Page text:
Note that this solution won't work if you try to use PropertyChanged.Raise(() => this.Now); on an inherited class. You will need a method like protected void OnPropertyChanged(params Expression<Func<T>>[] propertyExpressions){ PropertyChanged.Raise(propertyExpressions);} on your base class. –  JoanComasFdz Nov 30 '12 at 13:11

There are several approaches to doing this without using a propertyname.

Best to just read the blogs.

http://www.pochet.net/blog/2010/06/25/inotifypropertychanged-implementations-an-overview/

http://justinangel.net/AutomagicallyImplementingINotifyPropertyChanged

share|improve this answer

In the following example you have to pass 3 values (backing field, new value, property as lambda) but there are no magic strings and property changed event is only raised when it truly isn't equal.

class Sample : INotifyPropertyChanged
{
    private string _name;
    public string Name
    {
        get { return _name; }
        set { this.SetProperty(ref _name, value, () => this.Name); }
    }


    protected void SetProperty<T>(ref T backingField, T newValue, Expression<Func<T>> propertyExpression)
    {
        if (backingField == null && newValue == null)
        {
            return;
        }

        if (backingField == null || !backingField.Equals(newValue))
        {
            backingField = newValue;
            this.OnPropertyChanged(propertyExpression);
        }
    }

    public event PropertyChangedEventHandler PropertyChanged;

    protected virtual void OnPropertyChanged<T>(Expression<Func<T>> propertyExpression)
    {
        if (PropertyChanged != null)
        {
            PropertyChanged(this, new PropertyChangedEventArgs(propertyExpression.GetPropertyName()));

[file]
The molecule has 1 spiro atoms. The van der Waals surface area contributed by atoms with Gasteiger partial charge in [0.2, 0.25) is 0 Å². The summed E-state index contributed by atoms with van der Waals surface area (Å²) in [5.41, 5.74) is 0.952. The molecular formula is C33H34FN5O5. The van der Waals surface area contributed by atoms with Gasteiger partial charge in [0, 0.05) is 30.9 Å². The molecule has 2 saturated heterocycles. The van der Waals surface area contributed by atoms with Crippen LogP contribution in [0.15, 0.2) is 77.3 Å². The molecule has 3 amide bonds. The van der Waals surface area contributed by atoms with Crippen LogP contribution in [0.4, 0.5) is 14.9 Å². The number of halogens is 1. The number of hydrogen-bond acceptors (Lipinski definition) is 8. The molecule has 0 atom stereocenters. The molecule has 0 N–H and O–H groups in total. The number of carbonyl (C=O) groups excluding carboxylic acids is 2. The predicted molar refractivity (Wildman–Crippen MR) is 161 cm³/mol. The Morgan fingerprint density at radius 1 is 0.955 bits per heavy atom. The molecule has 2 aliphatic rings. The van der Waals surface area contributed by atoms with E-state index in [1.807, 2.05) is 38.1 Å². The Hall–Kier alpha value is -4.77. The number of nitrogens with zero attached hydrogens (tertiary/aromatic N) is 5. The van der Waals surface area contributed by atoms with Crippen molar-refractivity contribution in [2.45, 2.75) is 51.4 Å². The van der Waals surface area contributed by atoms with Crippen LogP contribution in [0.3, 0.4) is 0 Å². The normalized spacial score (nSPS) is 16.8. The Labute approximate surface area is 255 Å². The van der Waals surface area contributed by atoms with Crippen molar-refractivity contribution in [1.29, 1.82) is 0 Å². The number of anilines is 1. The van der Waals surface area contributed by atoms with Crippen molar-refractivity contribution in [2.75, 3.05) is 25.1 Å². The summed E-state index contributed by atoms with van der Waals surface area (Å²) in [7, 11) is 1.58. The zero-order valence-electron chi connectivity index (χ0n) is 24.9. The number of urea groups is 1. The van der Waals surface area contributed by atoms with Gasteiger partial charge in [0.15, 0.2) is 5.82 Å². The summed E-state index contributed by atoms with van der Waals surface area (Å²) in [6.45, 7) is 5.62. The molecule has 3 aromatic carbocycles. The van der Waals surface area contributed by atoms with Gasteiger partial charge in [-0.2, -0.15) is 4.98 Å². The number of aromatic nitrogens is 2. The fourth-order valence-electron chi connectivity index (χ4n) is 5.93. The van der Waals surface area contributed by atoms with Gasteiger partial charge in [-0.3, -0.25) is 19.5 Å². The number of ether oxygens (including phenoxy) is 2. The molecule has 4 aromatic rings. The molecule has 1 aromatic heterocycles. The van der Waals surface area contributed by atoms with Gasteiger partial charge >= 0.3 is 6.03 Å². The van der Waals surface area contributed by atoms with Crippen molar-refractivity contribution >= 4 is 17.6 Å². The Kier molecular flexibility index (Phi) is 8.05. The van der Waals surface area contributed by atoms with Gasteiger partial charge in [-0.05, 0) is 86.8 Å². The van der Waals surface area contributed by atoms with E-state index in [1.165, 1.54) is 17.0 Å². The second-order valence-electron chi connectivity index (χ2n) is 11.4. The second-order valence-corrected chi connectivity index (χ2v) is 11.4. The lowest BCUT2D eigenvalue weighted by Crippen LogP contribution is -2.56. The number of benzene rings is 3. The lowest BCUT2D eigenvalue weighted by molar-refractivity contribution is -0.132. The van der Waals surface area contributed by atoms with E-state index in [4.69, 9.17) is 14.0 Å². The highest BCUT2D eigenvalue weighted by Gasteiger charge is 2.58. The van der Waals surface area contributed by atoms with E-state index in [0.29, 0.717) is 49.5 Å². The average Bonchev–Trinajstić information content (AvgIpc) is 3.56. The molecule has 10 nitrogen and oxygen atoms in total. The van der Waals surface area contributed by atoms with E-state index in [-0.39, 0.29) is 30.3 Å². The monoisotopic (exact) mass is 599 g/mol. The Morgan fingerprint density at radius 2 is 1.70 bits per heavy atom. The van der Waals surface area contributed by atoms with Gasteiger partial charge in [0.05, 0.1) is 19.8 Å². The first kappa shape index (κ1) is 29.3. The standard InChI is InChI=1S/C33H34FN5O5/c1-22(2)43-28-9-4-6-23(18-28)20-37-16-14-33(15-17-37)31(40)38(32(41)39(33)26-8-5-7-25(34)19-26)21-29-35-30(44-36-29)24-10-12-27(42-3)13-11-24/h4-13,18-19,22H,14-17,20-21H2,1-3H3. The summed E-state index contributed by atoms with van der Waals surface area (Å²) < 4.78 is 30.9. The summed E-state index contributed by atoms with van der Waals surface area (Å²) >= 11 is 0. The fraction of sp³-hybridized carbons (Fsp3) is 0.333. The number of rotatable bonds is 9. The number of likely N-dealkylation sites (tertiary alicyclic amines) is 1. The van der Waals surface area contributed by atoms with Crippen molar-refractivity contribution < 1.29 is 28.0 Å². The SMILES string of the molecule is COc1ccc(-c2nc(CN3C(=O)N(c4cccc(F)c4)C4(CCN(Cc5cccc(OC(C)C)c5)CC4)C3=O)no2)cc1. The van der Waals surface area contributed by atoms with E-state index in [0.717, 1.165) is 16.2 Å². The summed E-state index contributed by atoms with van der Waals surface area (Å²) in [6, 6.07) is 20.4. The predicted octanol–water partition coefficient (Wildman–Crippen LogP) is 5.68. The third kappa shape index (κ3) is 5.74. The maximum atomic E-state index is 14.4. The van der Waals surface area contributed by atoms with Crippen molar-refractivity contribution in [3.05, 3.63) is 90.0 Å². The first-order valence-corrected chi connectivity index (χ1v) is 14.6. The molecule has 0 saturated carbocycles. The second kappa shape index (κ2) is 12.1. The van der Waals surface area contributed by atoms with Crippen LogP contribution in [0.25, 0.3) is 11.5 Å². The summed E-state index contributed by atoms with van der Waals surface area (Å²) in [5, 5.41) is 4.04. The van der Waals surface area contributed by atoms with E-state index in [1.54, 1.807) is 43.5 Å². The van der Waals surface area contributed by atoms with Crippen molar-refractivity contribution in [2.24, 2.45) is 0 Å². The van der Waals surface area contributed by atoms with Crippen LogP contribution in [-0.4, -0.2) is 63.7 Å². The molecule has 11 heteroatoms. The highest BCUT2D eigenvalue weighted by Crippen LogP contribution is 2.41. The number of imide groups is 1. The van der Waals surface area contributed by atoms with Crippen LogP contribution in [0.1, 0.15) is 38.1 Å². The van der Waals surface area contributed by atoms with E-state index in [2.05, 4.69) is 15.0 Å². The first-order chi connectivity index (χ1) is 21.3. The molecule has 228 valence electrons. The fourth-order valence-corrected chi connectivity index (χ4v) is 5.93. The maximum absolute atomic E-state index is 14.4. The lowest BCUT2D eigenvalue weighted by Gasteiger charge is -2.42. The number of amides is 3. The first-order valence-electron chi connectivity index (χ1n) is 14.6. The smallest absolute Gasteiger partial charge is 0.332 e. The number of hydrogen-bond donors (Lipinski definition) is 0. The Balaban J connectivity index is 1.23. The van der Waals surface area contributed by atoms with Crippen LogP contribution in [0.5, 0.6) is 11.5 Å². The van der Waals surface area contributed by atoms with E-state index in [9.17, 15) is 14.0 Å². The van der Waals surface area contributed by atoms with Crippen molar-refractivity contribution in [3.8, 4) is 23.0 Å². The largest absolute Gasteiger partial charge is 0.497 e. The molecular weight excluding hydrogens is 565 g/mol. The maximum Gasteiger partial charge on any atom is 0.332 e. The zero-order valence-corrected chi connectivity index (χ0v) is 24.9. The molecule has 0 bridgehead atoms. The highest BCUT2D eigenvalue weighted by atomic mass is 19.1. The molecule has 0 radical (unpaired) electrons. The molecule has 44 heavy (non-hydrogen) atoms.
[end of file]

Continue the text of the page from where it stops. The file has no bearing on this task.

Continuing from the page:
}
    }

}

And the following code contains extension methods to get a property name from a lambda expression.

public static class Extensions
{
    public static string GetPropertyName<TProperty>(this Expression<Func<TProperty>> propertyExpression)
    {
        return propertyExpression.Body.GetMemberExpression().GetPropertyName();
    }

    public static string GetPropertyName(this MemberExpression memberExpression)
    {
        if (memberExpression == null)
        {
            return null;
        }

        if (memberExpression.Member.MemberType != MemberTypes.Property)
        {
            return null;
        }

        var child = memberExpression.Member.Name;
        var parent = GetPropertyName(memberExpression.Expression.GetMemberExpression());

        if (parent == null)
        {
            return child;
        }
        else
        {
            return parent + "." + child;
        }
    }

    public static MemberExpression GetMemberExpression(this Expression expression)
    {
        var memberExpression = expression as MemberExpression;

        if (memberExpression != null)
        {
            return memberExpression;
        }

        var unaryExpression = expression as UnaryExpression;


        if (unaryExpression != null)
        {
            memberExpression = (MemberExpression)unaryExpression.Operand;

            if (memberExpression != null)
            {
                return memberExpression;
            }

        }
        return null;
    }

    public static void ShouldEqual<T>(this T actual, T expected, string name)
    {
        if (!Object.Equals(actual, expected))
        {
            throw new Exception(String.Format("{0}: Expected <{1}> Actual <{2}>.", name, expected, actual));
        }
    }

}

Finally some test code:

class q3191536
{
    public static void Test()
    {
        var sample = new Sample();
        var propertyChanged = 0;

        sample.PropertyChanged += 
            new PropertyChangedEventHandler((sender, e) => 
                {
                    if (e.PropertyName == "Name")
                    {
                        propertyChanged += 1;
                    }
                }
            );

        sample.Name = "Budda";

        sample.Name.ShouldEqual("Budda", "sample.Name");
        propertyChanged.ShouldEqual(1, "propertyChanged");

        sample.Name = "Tim";
        sample.Name.ShouldEqual("Tim", sample.Name);
        propertyChanged.ShouldEqual(2, "propertyChanged");

        sample.Name = "Tim";
        sample.Name.ShouldEqual("Tim", sample.Name);
        propertyChanged.ShouldEqual(2, "propertyChanged");
    }
}
share|improve this answer
    
Fixed the code to compile and added test code. –  Tim Murphy Jul 8 '10 at 7:29

Your Answer

 
discard

By posting your answer, you agree to the privacy policy and terms of service.

Not the answer you're looking for? Browse other questions tagged or ask your own question.